According to a recent survey by BDO, “Business Continuity” ranks higher as a security concern than “Data Breach” among most U.S. companies. Security risks such as wars, natural disasters, and terror attacks were cited by 55% of responding companies, vs. 44% expressing concern about breaches of security and the resulting privacy and theft issues.
One could well ask: If you suffer a catastrophic compromise of data, and the resulting compromise of reputation and trust, are you not imperiling the continuity (the continuing) of your business? Well, sure… but… plenty of organizations have suffered large, embarrassing, breaches of data – and have survived quite nicely.
If you really want to understand Business Continuity in the face of large-scale catastrophe, consider New Orleans: When those levees broke during Hurricane Katrina, how many businesses, large and small, had locks on their doors? How many had system and data backup and recovery plans? How many had robust Disaster Recovery plans? All to wash away in the comprehensibility of a flood. Business = Gone.
That’s what we’re talking about when we talk about Business Continuity. For businesses in New Orleans back in ‘05, no measure of a conventional Disaster Recovery plan would suffice. Given the fact that levees were long understood to be underspec’d for a Cat 4/5 hurricane, it would seem that a prudent business would have extended its DR and Continuity planning to include the surrounding whole: Perhaps joining a local association of companies in common purpose to lobby local government for a true surety posture that secured the local environment. You need a place to do business, first and foremost.
Today, true Business Continuity planning means that you must, in part, survey where you’re at in a physical sense, and assess physical vulnerabilities to public infrastructure, power, water, security, roads, access, policing, emergency response, recovery postures, etc. Your organization may not have a powerful lever in influencing local leaders’ actions for the protection and securing of your surrounding whole – but that doesn’t mean you can’t lay the groundwork, or ally yourself with other sympathetic organizations, in making the case for a surrounding policy and plan for security. That is, the “security garden” in which your organization grows and prospers.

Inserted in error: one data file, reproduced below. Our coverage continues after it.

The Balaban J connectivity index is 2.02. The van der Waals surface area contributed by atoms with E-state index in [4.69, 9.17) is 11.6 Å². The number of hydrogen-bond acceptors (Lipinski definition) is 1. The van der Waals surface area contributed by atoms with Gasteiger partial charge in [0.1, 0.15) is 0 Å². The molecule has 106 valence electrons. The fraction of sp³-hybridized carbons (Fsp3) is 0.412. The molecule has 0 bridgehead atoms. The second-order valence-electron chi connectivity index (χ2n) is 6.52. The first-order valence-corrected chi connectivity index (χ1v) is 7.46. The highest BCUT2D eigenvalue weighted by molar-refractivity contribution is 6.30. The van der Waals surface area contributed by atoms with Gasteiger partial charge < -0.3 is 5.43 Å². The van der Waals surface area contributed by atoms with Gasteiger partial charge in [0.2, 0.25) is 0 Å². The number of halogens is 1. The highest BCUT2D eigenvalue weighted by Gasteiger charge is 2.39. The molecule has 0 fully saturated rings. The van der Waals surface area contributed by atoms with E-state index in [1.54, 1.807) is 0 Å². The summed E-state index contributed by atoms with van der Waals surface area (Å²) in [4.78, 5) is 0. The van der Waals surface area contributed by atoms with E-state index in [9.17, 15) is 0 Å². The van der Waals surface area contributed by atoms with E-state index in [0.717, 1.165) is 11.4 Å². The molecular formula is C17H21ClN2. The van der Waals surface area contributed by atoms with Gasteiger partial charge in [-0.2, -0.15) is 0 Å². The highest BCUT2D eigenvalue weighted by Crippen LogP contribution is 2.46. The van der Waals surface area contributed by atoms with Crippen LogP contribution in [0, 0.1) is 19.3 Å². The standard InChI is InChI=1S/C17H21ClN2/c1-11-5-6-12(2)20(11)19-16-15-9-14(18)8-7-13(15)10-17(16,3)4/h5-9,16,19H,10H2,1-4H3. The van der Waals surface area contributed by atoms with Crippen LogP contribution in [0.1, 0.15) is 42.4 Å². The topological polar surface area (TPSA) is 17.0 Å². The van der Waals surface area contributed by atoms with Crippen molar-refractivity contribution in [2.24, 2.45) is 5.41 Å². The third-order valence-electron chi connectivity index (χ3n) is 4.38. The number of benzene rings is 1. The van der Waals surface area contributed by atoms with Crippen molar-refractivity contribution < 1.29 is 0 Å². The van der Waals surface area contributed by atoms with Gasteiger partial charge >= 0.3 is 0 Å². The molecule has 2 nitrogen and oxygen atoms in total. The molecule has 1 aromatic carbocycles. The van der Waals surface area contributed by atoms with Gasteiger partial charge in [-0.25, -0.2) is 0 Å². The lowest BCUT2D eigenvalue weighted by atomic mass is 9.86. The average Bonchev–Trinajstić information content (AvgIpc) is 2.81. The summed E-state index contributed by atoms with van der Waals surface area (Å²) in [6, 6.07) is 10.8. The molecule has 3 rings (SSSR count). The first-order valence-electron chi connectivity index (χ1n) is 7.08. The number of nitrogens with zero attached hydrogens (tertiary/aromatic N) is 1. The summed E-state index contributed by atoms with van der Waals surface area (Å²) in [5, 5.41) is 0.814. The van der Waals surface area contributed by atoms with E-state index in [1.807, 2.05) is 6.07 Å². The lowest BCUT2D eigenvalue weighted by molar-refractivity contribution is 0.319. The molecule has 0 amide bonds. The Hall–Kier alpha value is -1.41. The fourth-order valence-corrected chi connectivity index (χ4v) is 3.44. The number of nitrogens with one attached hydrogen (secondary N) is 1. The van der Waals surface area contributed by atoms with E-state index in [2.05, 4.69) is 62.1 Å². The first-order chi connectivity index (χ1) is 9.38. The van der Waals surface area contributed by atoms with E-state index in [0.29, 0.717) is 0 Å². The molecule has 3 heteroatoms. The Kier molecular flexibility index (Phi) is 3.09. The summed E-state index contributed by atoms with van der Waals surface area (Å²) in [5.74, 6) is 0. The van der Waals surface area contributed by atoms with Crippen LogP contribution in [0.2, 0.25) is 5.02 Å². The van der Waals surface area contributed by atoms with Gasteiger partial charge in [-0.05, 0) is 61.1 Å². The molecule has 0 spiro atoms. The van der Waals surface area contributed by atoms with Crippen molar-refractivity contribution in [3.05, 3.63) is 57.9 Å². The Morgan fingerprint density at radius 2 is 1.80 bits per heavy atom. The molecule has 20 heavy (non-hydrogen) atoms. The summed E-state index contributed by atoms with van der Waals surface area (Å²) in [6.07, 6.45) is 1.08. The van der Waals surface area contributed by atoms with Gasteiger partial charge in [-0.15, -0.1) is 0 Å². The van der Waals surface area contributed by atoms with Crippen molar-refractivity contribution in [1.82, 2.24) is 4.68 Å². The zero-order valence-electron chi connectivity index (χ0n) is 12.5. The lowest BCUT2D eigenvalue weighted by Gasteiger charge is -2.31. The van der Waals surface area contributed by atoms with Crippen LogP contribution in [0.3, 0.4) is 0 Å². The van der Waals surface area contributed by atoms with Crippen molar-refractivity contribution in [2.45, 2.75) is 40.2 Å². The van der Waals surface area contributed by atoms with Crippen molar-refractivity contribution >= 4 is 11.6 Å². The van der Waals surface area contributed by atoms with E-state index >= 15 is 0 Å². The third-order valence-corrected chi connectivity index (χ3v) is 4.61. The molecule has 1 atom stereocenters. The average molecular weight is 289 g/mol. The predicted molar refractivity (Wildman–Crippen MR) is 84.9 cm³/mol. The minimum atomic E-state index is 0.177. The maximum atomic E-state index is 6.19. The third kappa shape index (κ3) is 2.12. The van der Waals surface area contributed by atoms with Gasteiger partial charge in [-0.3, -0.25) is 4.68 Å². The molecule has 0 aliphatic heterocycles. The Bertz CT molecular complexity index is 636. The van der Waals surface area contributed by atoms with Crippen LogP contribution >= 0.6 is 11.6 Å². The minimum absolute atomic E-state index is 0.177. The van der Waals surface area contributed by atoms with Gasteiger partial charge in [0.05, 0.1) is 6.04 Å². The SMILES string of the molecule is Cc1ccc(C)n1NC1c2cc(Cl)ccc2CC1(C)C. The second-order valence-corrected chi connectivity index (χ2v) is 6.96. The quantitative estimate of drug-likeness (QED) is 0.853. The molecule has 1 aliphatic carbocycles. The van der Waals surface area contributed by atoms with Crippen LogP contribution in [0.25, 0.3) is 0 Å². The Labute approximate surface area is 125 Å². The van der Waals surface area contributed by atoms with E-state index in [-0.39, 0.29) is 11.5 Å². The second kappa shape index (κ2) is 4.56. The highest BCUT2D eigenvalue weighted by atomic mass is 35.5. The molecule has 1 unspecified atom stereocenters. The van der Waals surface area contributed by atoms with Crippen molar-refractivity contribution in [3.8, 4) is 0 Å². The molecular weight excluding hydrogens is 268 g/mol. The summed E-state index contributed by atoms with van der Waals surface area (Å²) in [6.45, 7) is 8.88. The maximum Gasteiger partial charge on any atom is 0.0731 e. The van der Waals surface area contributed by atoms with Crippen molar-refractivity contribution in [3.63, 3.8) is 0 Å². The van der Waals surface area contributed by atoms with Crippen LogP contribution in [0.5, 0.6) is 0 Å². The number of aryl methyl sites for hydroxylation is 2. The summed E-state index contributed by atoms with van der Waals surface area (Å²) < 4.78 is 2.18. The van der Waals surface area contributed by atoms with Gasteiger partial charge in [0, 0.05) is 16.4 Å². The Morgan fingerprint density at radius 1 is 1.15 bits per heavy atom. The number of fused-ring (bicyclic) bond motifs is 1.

What would happen to your business in the face of a “dirty bomb” (dispersal of radioactive matter), or a natural disaster such as a hurricane or tornado? While human life and treatment for survivors would be the first priorities, the continuity of business would be a close second: Hospitals, emergency response, policing – these all are businesses in The Business-Technology Weave. Even charitable organizations are considered “business” here: They are in the business of getting something done according to mission and desired outcomes. For any human activity, a real recovery needs to have people working and getting back into the routines of their lives quickly.
Maybe you’re thinking, “I’m not in a city that’s below sea-level with aging levees” (as was New Orleans); perhaps, “I’m not in a major metropolis like those most vulnerable to terror strikes” or “I’m not in a tornado zone.” And yet, who in the Gulf foresaw the spill and the impact to business? Today’s business continuity planning must examine risk and contingency in a much more imaginative and comprehensive fashion.
Next: We’ll consider lessons from the BP oil spill. We’re going to examine BP’s deficiencies, not from any political perspective, but from an empirical point of view, so that the “local” organization – that is, yours – can learn from the disaster in the Gulf. Prevention must be made a value, a standard, a mission, and most of all – a belief. Increasingly, in more and more areas, prevention on a steady, ongoing, basis is going to be a thorough necessity to ensure business continuity.
This examination, from the perspective of The Weave, will lead us to the largest, most comprehensive disaster imaginable… and what can be done in terms of prevention. But I’m getting ahead of myself…
June 7th: On this day in 1963, the Rolling Stones made their first television appearance (Thank Your Lucky Stars) and released their first single, “Come On”